Selling User Experience at October’s Camp Optimization

This month, Camp Optimization returned to host Bill Levy, Program Manager at PeaceHealth. The event was all about the importance of user experience as a part of the design process across disciplines. Bill’s talk was riddled with fun facts about his experience, actionable takeaways, and of course, Play-Doh – don’t worry, I’ll get to that later. Drowning in your sorrows of missing this event? Understandable. Luckily we’re here to recap our top takeaways from October’s Camp Optimization.

Meet Bill

As Program Manager at PeaceHealth, Bill wears many hats. But not nearly as many hats as he’s worn throughout his work history. Bill has a colorful resume that spans from fine art to firearms. Throughout his career, Bill has worked as an Emergency Medical Technician, Police Officer, Photographer, Firearm Training Counselor, Web Designer, and User Experience Director. Whew! Needless to say, Bill came with a ton of great stories and interesting perspective on this topic and how it relates to a wide array of disciplines.

User Experience

So what exactly is “user experience?” In short, it’s a lot of things. Ultimately, crafting an effective user experience boils down to understanding your users and their motivations, and addressing those in your final product; whether that’s a website, a T-shirt, a restaurant, an app – you name it. Regardless of the industry, the most impactful way to communicate, and subsequently nurture a relationship, with your users is to know who they are and to speak directly to them. So when we say “user experience,” this can refer to a number of methods for understanding an audience: affinity mapping, focus groups, multivariate testing, persona creation, prototyping, wireframing… (the list goes on, trust me).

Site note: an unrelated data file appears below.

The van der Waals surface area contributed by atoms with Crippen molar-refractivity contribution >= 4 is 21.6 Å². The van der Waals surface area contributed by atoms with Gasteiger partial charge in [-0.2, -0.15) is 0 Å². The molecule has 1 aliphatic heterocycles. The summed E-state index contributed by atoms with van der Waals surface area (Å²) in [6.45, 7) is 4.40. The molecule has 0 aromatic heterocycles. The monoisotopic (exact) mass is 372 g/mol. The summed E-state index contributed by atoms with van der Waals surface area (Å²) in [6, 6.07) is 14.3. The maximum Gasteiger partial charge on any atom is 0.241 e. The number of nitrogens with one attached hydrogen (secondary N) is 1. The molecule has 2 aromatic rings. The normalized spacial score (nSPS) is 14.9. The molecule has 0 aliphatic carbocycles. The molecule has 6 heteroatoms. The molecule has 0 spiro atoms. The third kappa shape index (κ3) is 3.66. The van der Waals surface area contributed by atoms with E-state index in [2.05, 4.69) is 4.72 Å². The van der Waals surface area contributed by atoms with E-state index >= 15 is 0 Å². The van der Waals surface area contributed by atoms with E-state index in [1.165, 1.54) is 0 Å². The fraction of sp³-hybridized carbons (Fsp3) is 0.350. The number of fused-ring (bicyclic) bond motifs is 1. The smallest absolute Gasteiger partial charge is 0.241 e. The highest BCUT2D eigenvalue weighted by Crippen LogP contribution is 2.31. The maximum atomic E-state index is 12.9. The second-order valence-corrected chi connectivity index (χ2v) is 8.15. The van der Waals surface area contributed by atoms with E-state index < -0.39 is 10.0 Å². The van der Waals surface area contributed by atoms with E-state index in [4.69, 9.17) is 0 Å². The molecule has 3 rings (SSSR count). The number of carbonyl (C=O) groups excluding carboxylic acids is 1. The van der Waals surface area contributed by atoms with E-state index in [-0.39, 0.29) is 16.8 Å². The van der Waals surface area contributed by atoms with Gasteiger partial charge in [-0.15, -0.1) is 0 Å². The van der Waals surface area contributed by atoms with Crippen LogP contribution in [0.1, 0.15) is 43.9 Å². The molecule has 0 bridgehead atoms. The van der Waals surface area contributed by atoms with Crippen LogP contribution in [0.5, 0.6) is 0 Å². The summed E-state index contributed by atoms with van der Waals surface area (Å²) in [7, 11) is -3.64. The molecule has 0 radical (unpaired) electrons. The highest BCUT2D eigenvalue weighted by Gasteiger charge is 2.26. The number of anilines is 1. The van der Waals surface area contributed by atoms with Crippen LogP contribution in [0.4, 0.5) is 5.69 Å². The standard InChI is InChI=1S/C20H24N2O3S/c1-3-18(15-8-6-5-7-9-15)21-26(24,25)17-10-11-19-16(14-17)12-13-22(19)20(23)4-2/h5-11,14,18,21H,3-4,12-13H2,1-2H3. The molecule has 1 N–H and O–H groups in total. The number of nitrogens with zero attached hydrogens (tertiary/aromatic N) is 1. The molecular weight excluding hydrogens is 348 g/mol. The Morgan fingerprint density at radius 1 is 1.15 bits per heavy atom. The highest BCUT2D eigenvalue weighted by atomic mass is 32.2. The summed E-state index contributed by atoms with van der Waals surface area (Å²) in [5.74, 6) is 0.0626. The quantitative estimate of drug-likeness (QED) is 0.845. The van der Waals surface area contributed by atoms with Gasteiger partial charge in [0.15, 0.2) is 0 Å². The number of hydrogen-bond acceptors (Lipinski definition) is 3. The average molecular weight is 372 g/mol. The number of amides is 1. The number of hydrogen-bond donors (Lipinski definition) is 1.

By investing in these practices, an organization no longer needs to rely on assumptions or gut instincts about who’s buying what they’re selling. But understanding the value of UX is the easy part. Here’s the hard part: selling the process into your organization. We’ve all heard it before: “We know our users,” “We already have a process,” “We don’t have the time or budget for that.” Getting organizational buy-in for new methodologies can be tricky, but fear not: Bill has come to save the day.

The Selling Strategy

While it’s common for the introduction of new processes to be met with resistance, that doesn’t mean the fight isn’t worth it. Bill shared a few tips to help sell user experience in a “go, go, go” design culture.

1. Learn

Set yourself up for success. The best way to get started in fostering adoption of a new framework is to read up on the past and present. Make sure you are fully oriented into the way things are working currently and educate yourself on current processes. Don’t forget outside sources, too. Look to books or blogs or anything you’re interested in to help make yourself great at analyzing data. When you’re comfortable with the “now,” find time to meet with your team, department, or supervisor to share your vision. Meet with other people too! Attend meetups and events to help strengthen your understanding and your offering. Then, practice. Practice your craft and be confident in the ideology you are proposing. While you are practicing, go ahead and fail a few times. At roboboogie, we fully agree with Bill: failures are learning experiences. Learn what works and what doesn’t work, and always view experimentation as an opportunity.